Retired RCMP Staff Sgt. Dale Djos put the final stamp on his policing career last Wednesday when he received a pair of Commanding Officer’s Commendations for solving two cold case murders.
Port Alberni RCMP Inspector Eric Rochette presented Djos, who retired from the RCMP in 1999, with the awards on July 21, 2021 in a small ceremony at the Morton Street detachment.
“It’s a nice sendoff. It was totally unexpected. It really puts a final touch on both cases. I’m quite honoured that they’ve gone to that extent. Even if it is a number of years later I find it very heartwarming,” said Djos, standing outside the detachment in his red serge.
Djos was one of three members, including retired Cpl. Dan Smith and forensic scientist Hiron Poon, to receive the commendations. They helped solve the 1977 murder of 12-year-old Carolyn Lee and the 1996 murder of 11-year-old Jessica States using DNA technology, which was cutting edge at the time.
Djos and Smith were lead investigators on both the Lee and States murders—which took place 20 years apart in Port Alberni and involved different perpetrators. Hiron Poon was the forensic scientist working at the RCMP’s DNA Analysis Unit in Vancouver who was responsible for identifying Roddie Patten as the prime suspect in the States murder.
Retired Port Alberni journalist Shayne Morrow detailed the police investigation of both murders in his 2019 book, The Bulldog and the Helix: DNA and the Pursuit of Justice in a Frontier Town.
Djos said retired RCMP Inspector Ian Parsons of Comox started the ball rolling after reading Morrow’s book after it was published in 2019. He contacted E Division headquarters suggesting Djos, Smith and Poon deserved commendations. The request was finally approved at the national level, and arrangements were made to present Commanding Officers Commendations to all three.
Smith did not have a ceremony due to COVID-19 restrictions: he picked his up a month ago at his local Campbell River RCMP detachment. Djos said Poon was going to receive his at a formal meeting.
Djos recalled how DNA helped them solve both cases. In the States murder, they collected blood samples from hundreds of people.
“Especially with Jessica’s case that was unbelievable that we got the match, because we forwarded so many (DNA) samples over. They’d always come back negative,” he said—until the one that came back positive.
“I guess in my mind I knew we attacked the case the right way by taking blood samples from so many people, and the cooperation of the community was outstanding. This is one of the first cases where a large sample like that had ever been considered or taken, strictly with the consent of the person providing…a blood stain the size of a quarter, basically. We took it from there. No one objected. We felt unless you had something to hide, why wouldn’t you come forward?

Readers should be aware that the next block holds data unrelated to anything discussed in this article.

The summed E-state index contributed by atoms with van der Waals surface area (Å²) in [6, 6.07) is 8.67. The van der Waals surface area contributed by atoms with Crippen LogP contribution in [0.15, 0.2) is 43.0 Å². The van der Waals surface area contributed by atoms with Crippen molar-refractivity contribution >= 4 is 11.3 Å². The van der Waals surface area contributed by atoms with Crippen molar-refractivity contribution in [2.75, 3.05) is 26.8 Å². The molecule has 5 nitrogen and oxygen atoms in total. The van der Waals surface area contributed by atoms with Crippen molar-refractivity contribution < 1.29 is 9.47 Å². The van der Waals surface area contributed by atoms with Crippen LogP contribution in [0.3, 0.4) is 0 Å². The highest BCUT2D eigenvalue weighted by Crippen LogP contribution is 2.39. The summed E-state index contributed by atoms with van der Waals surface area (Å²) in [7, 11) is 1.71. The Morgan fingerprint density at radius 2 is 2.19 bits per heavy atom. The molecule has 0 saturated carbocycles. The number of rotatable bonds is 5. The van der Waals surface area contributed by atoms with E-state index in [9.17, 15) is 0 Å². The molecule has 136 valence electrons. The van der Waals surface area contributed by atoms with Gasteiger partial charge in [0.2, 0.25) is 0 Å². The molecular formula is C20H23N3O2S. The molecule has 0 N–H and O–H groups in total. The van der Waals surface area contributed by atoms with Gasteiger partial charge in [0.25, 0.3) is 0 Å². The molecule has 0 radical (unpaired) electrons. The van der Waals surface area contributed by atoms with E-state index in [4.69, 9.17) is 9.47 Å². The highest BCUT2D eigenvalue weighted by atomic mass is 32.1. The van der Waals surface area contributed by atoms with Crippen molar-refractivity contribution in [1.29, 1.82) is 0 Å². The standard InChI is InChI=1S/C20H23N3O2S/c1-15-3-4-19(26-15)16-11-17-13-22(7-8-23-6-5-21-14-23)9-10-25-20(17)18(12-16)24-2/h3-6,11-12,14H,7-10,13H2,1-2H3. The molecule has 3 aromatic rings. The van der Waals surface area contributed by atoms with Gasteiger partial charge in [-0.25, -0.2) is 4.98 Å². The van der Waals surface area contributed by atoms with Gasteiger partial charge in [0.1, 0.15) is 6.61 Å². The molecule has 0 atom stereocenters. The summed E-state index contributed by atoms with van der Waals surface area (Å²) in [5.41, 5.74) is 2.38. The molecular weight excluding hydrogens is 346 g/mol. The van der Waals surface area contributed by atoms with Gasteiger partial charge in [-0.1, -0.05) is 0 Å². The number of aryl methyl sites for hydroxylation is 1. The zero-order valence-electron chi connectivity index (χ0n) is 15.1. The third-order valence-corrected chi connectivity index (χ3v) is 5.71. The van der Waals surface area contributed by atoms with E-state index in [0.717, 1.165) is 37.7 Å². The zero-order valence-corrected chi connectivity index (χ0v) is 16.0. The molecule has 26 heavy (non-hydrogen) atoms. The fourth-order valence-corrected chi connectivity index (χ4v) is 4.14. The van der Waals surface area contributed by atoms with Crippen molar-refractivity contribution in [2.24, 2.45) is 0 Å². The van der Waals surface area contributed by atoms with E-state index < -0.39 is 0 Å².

“If you think of the family and the age of this girl and what happened to her…it was a real plus when we got the match.”
Smith said it was nice to be recognized for the years of work he put into both investigations. “I felt honoured to be assigned these important files in the first place,” said Smith, who retired from the RCMP in 2008 but now works part time as a court liaison officer at the Campbell River detachment.
“To see them come to a resolution was very heartwarming. To ultimately be recognized by the force for the work that was done was very rewarding.”
Smith said other cases have been solved by DNA technology, but these two cases were key: Port Alberni’s RCMP investigators were able to use DNA techniques in subsequent investigations due to what they learned with the Lee and States cases.
Solving both cases was a defining moment in Smith’s policing career. He still remembers the moment in 1996 that he learned a suspect had been identified in the States murder.
“I was actually camping here in the Campbell River area,” he said from his home in the North Island community. “They sent the park rangers to get me.
“I had just got there and I thought they were coming to collect my fee, and I explained I’d already paid.”
When the rangers told him they were sent to get him to make an important call back at the office, “I didn’t even pack up my stuff; I rolled it into a big ball and threw it in the car and screamed back to work. I cancelled my holidays.”
Besides that first call, Smith said getting a confession out of Patten was another key moment.
“Over time, you develop techniques. In this particular case it paid off. You don’t often get a confession to a first-degree murder.”
While the Lee murder file was already 11 years old when he received it, and he never met any of the family members, the States case was difficult because he spent time with Jessica’s parents. “I felt so bad that something so terrible would happen to their family and them. It was tough.
“Especially in the early stages of an investigation you can’t promise anything…they never lost faith in us.”
Smith said while he was proud to have received the commendations, he was part of a large team of RCMP members who helped solve both murders—particularly the general investigation section (GIS) in the Jessica States case.
“It’s hard to understand just how much is involved (in an investigation),” he said.
“They all should be commended. Everyone involved did huge amounts of work and very good policing standards.”